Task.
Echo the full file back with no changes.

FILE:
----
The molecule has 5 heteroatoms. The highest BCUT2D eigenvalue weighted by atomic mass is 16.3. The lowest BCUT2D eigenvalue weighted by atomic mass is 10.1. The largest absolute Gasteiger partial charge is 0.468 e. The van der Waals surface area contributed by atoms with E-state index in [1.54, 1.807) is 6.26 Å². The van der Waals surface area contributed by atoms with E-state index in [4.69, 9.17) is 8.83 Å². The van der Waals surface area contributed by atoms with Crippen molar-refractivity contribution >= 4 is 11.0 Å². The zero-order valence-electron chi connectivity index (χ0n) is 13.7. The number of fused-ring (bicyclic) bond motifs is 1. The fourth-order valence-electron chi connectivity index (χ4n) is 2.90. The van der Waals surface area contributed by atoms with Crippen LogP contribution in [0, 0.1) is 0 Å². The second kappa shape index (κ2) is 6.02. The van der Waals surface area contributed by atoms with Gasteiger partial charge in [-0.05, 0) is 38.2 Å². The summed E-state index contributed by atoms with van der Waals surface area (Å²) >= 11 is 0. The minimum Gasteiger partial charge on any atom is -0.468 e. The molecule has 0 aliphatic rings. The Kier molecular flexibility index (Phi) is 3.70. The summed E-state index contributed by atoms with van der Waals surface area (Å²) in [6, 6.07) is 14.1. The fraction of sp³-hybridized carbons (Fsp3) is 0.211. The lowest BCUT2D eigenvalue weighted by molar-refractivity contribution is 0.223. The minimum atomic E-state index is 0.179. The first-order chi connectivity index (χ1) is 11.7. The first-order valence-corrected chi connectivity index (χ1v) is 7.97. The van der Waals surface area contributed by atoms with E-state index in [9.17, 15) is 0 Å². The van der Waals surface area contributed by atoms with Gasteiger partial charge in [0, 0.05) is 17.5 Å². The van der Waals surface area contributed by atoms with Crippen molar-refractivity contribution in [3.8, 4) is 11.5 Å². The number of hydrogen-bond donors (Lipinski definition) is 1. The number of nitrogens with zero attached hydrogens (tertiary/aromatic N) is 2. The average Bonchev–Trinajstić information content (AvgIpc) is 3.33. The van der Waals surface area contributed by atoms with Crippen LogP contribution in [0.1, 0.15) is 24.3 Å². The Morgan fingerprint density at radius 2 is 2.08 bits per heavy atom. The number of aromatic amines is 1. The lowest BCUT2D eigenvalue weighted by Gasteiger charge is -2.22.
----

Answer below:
The molecule has 5 heteroatoms. The highest BCUT2D eigenvalue weighted by atomic mass is 16.3. The lowest BCUT2D eigenvalue weighted by atomic mass is 10.1. The largest absolute Gasteiger partial charge is 0.468 e. The van der Waals surface area contributed by atoms with E-state index in [1.54, 1.807) is 6.26 Å². The van der Waals surface area contributed by atoms with E-state index in [4.69, 9.17) is 8.83 Å². The van der Waals surface area contributed by atoms with Crippen molar-refractivity contribution >= 4 is 11.0 Å². The zero-order valence-electron chi connectivity index (χ0n) is 13.7. The number of fused-ring (bicyclic) bond motifs is 1. The fourth-order valence-electron chi connectivity index (χ4n) is 2.90. The van der Waals surface area contributed by atoms with Crippen LogP contribution in [0, 0.1) is 0 Å². The second kappa shape index (κ2) is 6.02. The van der Waals surface area contributed by atoms with Gasteiger partial charge in [-0.05, 0) is 38.2 Å². The summed E-state index contributed by atoms with van der Waals surface area (Å²) >= 11 is 0. The minimum Gasteiger partial charge on any atom is -0.468 e. The molecule has 0 aliphatic rings. The Kier molecular flexibility index (Phi) is 3.70. The summed E-state index contributed by atoms with van der Waals surface area (Å²) in [6, 6.07) is 14.1. The fraction of sp³-hybridized carbons (Fsp3) is 0.211. The lowest BCUT2D eigenvalue weighted by molar-refractivity contribution is 0.223. The minimum atomic E-state index is 0.179. The first-order chi connectivity index (χ1) is 11.7. The first-order valence-corrected chi connectivity index (χ1v) is 7.97. The van der Waals surface area contributed by atoms with E-state index in [9.17, 15) is 0 Å². The van der Waals surface area contributed by atoms with Gasteiger partial charge in [0, 0.05) is 17.5 Å². The van der Waals surface area contributed by atoms with Crippen molar-refractivity contribution in [3.8, 4) is 11.5 Å². The number of hydrogen-bond donors (Lipinski definition) is 1. The number of nitrogens with zero attached hydrogens (tertiary/aromatic N) is 2. The average Bonchev–Trinajstić information content (AvgIpc) is 3.33. The van der Waals surface area contributed by atoms with Crippen LogP contribution in [0.1, 0.15) is 24.3 Å². The Morgan fingerprint density at radius 2 is 2.08 bits per heavy atom. The number of aromatic amines is 1. The lowest BCUT2D eigenvalue weighted by Gasteiger charge is -2.22.